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Medicine for the Outdoors

Dr. Paul Auerbach is the world's leading outdoor health expert. His blog offers tips on outdoor safety and advice on how to handle wilderness emergencies.

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Amputation

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Amputation is detachment of a body part, such as an ear, finger, or foot. It is usually associated with a serious force or crushing injury, such as an animal bite. The immediate threats to life are bleeding and shock.

If a body part is detached, apply firm pressure to the site of the bleeding where the tissue loss has occurred. Manage any serious bleeding. Cover the wound with the cleanest available bandage, then wrap firmly. Do not attempt to reattach the detached body part. If a digit is hanging on by a small “bridge” of skin or muscle, attempt to bandage it without completing the separation.

If the body part can be easily recovered and the victim can be brought to a hospital within 6 hours of the injury, do the following:

1. Gently rinse the body part if the cut end is contaminated with dirt.

2. Wrap the body part in clean cloth or gauze and keep the covering moist. The ideal solution is saline (not ocean water, because of infection risk), if that is available; if not, fresh water will do. Do not immerse the part in a bag of water; merely keep the covering moist. Keep the body part cool by placing it on ice after wrapping it securely in a bandage, cloth, or towel. To avoid a frostbite injury, do not apply ice directly to the body part or immerse it in ice water.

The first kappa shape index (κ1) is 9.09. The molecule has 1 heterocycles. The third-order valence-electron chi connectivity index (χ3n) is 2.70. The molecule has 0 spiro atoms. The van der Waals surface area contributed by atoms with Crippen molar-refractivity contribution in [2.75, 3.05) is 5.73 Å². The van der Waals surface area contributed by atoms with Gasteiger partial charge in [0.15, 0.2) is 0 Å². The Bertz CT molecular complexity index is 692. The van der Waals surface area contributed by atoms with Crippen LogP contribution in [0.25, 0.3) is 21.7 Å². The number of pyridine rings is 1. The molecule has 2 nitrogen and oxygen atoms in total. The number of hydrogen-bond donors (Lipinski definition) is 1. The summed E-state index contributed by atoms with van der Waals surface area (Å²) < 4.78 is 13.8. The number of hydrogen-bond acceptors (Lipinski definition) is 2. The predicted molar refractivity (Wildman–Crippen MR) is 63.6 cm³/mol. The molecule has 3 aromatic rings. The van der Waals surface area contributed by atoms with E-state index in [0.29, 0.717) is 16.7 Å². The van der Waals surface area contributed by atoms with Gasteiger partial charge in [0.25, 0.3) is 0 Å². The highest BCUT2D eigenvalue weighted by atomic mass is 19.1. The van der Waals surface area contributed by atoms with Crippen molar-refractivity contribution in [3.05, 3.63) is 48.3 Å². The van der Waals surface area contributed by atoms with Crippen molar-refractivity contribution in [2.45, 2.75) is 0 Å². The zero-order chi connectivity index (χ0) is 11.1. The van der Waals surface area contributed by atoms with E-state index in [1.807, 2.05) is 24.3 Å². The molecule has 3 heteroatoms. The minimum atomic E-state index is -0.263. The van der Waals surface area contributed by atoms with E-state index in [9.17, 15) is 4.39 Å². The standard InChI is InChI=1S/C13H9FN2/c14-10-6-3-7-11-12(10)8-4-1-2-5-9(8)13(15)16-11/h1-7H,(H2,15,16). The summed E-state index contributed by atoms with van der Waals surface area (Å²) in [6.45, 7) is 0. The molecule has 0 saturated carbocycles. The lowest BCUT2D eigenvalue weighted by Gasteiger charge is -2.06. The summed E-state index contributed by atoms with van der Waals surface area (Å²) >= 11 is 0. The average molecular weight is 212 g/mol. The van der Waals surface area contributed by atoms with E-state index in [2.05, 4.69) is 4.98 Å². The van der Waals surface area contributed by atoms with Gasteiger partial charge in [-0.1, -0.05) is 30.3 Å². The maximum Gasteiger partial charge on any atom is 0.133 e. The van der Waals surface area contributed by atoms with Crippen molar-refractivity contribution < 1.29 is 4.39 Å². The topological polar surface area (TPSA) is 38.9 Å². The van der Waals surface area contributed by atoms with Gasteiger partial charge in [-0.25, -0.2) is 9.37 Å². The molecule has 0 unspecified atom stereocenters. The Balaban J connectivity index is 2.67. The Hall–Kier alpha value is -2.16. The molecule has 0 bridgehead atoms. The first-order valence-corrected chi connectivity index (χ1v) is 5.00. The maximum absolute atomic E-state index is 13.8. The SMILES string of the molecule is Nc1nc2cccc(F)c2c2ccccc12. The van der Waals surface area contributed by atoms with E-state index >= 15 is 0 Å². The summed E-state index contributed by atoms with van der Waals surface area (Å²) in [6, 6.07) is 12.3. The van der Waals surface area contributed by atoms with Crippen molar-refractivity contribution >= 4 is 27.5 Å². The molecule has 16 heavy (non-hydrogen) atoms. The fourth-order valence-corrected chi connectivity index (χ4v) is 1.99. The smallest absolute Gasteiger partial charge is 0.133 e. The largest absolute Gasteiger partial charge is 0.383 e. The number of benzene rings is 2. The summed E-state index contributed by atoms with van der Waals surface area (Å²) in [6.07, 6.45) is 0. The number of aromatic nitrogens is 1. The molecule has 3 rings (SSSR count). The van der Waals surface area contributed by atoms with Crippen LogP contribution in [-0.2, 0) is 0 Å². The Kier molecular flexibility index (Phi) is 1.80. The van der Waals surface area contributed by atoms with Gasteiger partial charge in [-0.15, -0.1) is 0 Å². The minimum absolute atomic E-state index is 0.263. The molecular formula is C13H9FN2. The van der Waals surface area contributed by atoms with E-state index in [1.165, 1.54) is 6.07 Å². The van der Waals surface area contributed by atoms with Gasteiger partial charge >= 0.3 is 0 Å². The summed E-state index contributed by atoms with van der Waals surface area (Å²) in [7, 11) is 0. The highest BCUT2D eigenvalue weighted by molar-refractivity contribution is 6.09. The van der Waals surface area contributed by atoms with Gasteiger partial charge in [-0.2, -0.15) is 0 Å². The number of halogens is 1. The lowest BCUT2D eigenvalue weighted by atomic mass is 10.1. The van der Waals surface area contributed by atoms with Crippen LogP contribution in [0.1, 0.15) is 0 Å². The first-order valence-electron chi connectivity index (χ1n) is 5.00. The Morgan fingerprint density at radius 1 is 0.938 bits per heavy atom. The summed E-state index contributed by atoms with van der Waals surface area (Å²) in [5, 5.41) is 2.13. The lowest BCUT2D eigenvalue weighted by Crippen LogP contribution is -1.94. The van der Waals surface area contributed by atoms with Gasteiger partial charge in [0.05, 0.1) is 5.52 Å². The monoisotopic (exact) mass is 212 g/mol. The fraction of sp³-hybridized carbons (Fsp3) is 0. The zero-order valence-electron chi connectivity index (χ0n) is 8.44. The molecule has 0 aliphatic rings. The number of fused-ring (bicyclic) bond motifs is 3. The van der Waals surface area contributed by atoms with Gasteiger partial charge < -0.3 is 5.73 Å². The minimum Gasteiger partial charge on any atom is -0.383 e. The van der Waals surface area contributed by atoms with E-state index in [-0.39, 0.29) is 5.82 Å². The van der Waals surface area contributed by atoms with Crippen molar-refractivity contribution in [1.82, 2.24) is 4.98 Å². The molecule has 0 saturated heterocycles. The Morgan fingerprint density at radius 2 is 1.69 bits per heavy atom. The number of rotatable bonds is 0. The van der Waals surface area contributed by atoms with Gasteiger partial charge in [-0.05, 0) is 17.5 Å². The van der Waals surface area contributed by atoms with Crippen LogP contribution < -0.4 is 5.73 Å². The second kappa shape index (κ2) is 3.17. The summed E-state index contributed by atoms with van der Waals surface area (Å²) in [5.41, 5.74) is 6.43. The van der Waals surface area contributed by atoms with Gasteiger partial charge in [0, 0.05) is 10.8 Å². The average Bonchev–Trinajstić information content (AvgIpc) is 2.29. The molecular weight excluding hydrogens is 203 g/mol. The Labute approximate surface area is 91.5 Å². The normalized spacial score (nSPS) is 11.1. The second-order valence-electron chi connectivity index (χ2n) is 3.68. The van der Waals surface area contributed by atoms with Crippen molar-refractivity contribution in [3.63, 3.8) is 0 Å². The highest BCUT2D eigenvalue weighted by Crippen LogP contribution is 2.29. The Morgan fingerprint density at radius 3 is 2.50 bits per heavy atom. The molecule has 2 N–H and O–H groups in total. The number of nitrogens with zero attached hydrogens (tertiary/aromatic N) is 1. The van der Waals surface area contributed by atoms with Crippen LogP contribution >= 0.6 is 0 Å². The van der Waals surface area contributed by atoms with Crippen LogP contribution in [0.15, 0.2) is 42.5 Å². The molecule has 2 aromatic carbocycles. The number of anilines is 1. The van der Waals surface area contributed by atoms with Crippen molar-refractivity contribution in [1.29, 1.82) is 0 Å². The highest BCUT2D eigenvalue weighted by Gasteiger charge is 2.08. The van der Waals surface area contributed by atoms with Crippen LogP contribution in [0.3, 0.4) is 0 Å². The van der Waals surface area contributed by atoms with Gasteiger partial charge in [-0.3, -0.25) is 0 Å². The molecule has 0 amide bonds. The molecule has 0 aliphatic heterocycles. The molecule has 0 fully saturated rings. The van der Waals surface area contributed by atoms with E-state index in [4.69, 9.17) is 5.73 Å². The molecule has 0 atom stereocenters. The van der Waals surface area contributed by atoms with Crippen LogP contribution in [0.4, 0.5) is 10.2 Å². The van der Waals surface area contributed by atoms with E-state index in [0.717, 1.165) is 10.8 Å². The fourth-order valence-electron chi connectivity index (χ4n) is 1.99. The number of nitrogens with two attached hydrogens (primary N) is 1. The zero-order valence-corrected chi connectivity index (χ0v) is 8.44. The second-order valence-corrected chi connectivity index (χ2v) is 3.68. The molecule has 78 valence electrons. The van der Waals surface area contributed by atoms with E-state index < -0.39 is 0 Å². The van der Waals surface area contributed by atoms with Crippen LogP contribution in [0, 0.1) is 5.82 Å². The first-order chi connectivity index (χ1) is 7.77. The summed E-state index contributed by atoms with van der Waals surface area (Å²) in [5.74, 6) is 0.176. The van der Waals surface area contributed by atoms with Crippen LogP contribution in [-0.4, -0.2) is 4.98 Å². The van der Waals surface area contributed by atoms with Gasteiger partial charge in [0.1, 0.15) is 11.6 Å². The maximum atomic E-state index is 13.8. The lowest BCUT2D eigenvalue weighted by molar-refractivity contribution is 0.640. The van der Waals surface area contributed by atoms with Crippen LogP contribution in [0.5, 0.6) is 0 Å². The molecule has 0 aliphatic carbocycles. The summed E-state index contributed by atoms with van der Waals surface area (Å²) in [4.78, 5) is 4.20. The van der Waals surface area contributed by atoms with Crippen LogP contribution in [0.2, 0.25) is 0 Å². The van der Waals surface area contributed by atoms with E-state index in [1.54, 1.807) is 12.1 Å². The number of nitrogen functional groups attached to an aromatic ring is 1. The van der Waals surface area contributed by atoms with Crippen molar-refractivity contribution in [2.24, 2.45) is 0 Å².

3. Bring the body part with the victim to the hospital.

The application of a tourniquet to stop bleeding is essentially a decision to sacrifice the limb in order to preserve life. If any salvageable part of the limb is still attached, do not apply a tourniquet to stop bleeding until you have exhausted all pressure techniques. If the limb is completely severed and the bleeding is torrential, a tourniquet may be applied until the muscular walls of the arteries constrict and bleeding can be controlled by direct pressure. Tie a cloth or rope circumferentially an inch or two above the wound and tighten it just enough to allow direct pressure to stop the bleeding. After 5 to 10 minutes, loosen the tourniquet briefly to see if the bleeding can be controlled with pressure techniques alone.

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About the Author

Dr. Paul S. Auerbach is the world’s leading authority on wilderness medicine.

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